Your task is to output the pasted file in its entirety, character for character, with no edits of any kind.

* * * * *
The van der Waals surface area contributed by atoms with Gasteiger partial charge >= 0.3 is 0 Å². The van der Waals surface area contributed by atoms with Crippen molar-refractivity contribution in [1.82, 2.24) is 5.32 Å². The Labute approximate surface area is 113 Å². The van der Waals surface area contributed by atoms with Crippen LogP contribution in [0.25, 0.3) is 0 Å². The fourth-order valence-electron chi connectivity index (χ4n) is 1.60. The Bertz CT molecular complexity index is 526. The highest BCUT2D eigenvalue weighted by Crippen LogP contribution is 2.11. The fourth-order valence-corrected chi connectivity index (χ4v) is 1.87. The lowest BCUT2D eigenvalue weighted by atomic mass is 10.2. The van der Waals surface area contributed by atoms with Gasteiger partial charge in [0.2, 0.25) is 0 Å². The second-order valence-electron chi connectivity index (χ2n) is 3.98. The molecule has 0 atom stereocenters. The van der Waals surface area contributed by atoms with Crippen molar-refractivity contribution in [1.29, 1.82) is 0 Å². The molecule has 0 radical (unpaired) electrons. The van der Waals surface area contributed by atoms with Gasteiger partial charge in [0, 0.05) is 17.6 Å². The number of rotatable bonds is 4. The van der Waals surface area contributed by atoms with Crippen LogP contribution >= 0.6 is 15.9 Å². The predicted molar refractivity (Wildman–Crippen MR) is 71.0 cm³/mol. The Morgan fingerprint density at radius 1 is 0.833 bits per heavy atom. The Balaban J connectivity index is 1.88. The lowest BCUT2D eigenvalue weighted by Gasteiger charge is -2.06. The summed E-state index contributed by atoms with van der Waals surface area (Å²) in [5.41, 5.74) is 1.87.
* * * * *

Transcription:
The van der Waals surface area contributed by atoms with Gasteiger partial charge >= 0.3 is 0 Å². The van der Waals surface area contributed by atoms with Crippen molar-refractivity contribution in [1.82, 2.24) is 5.32 Å². The Labute approximate surface area is 113 Å². The van der Waals surface area contributed by atoms with Crippen LogP contribution in [0.25, 0.3) is 0 Å². The fourth-order valence-electron chi connectivity index (χ4n) is 1.60. The Bertz CT molecular complexity index is 526. The highest BCUT2D eigenvalue weighted by Crippen LogP contribution is 2.11. The fourth-order valence-corrected chi connectivity index (χ4v) is 1.87. The lowest BCUT2D eigenvalue weighted by atomic mass is 10.2. The van der Waals surface area contributed by atoms with Gasteiger partial charge in [0.2, 0.25) is 0 Å². The second-order valence-electron chi connectivity index (χ2n) is 3.98. The molecule has 0 atom stereocenters. The van der Waals surface area contributed by atoms with Crippen molar-refractivity contribution in [1.29, 1.82) is 0 Å². The molecule has 0 radical (unpaired) electrons. The van der Waals surface area contributed by atoms with Gasteiger partial charge in [0, 0.05) is 17.6 Å². The number of rotatable bonds is 4. The van der Waals surface area contributed by atoms with Crippen LogP contribution >= 0.6 is 15.9 Å². The predicted molar refractivity (Wildman–Crippen MR) is 71.0 cm³/mol. The Morgan fingerprint density at radius 1 is 0.833 bits per heavy atom. The Balaban J connectivity index is 1.88. The lowest BCUT2D eigenvalue weighted by Gasteiger charge is -2.06. The summed E-state index contributed by atoms with van der Waals surface area (Å²) in [5.41, 5.74) is 1.87.